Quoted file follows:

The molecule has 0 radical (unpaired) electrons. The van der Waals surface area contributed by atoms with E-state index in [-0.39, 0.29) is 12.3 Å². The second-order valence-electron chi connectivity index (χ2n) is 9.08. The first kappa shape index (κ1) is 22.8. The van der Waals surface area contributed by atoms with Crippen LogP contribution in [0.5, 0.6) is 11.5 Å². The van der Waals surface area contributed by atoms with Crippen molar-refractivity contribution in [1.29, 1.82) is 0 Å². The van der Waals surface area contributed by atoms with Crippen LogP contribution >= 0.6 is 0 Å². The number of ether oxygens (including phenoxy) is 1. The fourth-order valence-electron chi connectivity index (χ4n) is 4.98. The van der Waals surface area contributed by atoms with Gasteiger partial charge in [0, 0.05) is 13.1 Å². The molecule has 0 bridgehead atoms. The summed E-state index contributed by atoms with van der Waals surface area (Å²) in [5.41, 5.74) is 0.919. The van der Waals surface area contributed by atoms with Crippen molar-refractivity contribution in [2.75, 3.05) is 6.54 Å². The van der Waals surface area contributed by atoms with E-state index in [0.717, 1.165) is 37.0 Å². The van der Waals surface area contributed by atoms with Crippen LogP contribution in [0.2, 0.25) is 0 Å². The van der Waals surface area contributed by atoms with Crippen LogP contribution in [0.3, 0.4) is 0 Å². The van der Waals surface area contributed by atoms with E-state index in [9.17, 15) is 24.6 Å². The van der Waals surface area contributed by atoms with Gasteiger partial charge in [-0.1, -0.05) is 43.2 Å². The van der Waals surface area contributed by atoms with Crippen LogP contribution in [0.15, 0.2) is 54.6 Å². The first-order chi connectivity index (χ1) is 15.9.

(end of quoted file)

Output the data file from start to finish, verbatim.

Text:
The molecule has 0 radical (unpaired) electrons. The van der Waals surface area contributed by atoms with E-state index in [-0.39, 0.29) is 12.3 Å². The second-order valence-electron chi connectivity index (χ2n) is 9.08. The first kappa shape index (κ1) is 22.8. The van der Waals surface area contributed by atoms with Crippen LogP contribution in [0.5, 0.6) is 11.5 Å². The van der Waals surface area contributed by atoms with Crippen molar-refractivity contribution in [1.29, 1.82) is 0 Å². The van der Waals surface area contributed by atoms with Crippen LogP contribution >= 0.6 is 0 Å². The number of ether oxygens (including phenoxy) is 1. The fourth-order valence-electron chi connectivity index (χ4n) is 4.98. The van der Waals surface area contributed by atoms with Gasteiger partial charge in [0, 0.05) is 13.1 Å². The molecule has 0 bridgehead atoms. The summed E-state index contributed by atoms with van der Waals surface area (Å²) in [5.41, 5.74) is 0.919. The van der Waals surface area contributed by atoms with Crippen molar-refractivity contribution in [2.75, 3.05) is 6.54 Å². The van der Waals surface area contributed by atoms with E-state index in [0.717, 1.165) is 37.0 Å². The van der Waals surface area contributed by atoms with Crippen LogP contribution in [0.2, 0.25) is 0 Å². The van der Waals surface area contributed by atoms with Crippen LogP contribution in [0.3, 0.4) is 0 Å². The van der Waals surface area contributed by atoms with E-state index in [9.17, 15) is 24.6 Å². The van der Waals surface area contributed by atoms with Gasteiger partial charge in [-0.1, -0.05) is 43.2 Å². The van der Waals surface area contributed by atoms with Crippen LogP contribution in [0.15, 0.2) is 54.6 Å². The first-order chi connectivity index (χ1) is 15.9.